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alix: here is what i am watching. the deteriorating situation in argentina, particularly 100 century bonds falling below $.40 for the first time ever. joining us on the phone is damian sassower. this comes after the default. how low can we go?
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damian: that is a good question. they will not be in default by the end of today. it will be upgraded. what it means is it is not a technical default just yet. the government announced that it intends to keep paying the interest on the bonds while the restructuring does -- while the restructuring discussions are ongoing. is that enough to trigger a default? not quite yet. they would have to stop paying your go forward with an obstruction -- alix: what we wind up hearing is if there is a default, they have to get taken out certain indices. his argentina not there yet? damian: i cannot speak for any of the calculators in terms of its removal or the potential. here's the deal. they're proposing $7 billion of short-term yet, speaking of voluntary profiling of long-term debt and they will start talks
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with the imf on repayments of $44 billion. that is over $100 billion of argentinian debt they are looking to restructure. that is a real risk. the market is reacting poorly but it already has. the bonds tumbled to a fresh loaf. -- two a fresh low. -- to a fresh low. from a fundamental perspective, the reserves only cover 25% of argentina's growth. that is not good. alix: no, no, that is not good. happy weekend, david. david: we made it. open"coming up on "the jonathan golub, credit suisse chief u.s. equity strategist. this is bloomberg. ♪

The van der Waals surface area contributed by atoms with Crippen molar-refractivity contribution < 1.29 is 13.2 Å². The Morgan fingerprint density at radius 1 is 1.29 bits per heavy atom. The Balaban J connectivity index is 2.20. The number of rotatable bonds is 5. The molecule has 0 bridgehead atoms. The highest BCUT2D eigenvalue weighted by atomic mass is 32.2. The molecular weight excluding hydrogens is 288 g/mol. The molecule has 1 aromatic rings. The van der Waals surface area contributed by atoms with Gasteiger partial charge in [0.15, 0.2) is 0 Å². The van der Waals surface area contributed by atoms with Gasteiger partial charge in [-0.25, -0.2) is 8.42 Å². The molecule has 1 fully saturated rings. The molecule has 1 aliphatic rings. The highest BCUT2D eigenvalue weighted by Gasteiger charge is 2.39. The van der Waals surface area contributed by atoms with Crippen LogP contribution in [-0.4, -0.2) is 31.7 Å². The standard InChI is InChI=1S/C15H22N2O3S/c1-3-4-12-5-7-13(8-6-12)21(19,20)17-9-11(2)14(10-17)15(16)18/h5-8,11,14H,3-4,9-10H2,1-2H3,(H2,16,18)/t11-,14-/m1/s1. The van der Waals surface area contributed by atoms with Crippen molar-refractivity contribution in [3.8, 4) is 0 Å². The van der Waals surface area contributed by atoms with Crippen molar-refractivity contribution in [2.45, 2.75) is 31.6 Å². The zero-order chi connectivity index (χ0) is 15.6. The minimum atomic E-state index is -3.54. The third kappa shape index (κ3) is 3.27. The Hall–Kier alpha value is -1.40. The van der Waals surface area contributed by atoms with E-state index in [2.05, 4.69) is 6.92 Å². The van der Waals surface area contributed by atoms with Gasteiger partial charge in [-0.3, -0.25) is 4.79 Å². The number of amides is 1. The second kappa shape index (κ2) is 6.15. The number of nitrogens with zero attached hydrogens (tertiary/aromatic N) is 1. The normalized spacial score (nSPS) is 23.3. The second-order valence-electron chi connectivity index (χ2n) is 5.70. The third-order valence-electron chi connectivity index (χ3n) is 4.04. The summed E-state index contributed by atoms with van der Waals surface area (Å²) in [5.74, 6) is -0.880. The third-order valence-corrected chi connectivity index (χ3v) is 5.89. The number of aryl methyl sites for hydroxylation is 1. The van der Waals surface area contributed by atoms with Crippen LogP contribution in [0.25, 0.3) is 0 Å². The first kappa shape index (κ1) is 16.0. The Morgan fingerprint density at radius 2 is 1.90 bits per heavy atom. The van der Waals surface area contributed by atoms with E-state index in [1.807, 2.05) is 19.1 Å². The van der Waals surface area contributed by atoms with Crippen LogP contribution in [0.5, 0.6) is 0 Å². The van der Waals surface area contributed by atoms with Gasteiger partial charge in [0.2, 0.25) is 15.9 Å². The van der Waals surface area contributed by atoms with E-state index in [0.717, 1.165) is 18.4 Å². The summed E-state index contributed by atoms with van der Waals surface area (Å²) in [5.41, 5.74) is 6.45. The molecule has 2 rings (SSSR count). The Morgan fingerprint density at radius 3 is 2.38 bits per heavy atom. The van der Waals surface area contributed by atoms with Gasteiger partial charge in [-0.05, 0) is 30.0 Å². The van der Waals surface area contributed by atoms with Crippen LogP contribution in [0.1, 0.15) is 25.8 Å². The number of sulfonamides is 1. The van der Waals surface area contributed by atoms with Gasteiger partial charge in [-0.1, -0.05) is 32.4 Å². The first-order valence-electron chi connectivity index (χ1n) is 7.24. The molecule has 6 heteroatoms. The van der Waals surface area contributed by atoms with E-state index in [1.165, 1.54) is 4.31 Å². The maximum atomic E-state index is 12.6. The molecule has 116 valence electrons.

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jonathan: coming up, closing out a chaotic august. today equity markets advancing, bonds retreating. following a week of happy talk, tariffs on china still had to hit september 1. mario draghi facing down the hawks, officials pushing back against further stimulus. good morning. let's get you that friday morning price action. aroundfutures positive .6 -- around 16 points on the s&p 500, up .5%. in the bond market, treasury yields higher by two basis points. the euro-dollar, 1.1040. let's begin with the big issue. a week of trade happy talk not enough to shake away the trait concerns. >> we have an uneasy calm. >> perhaps a cease-fire for now. >> they are saying c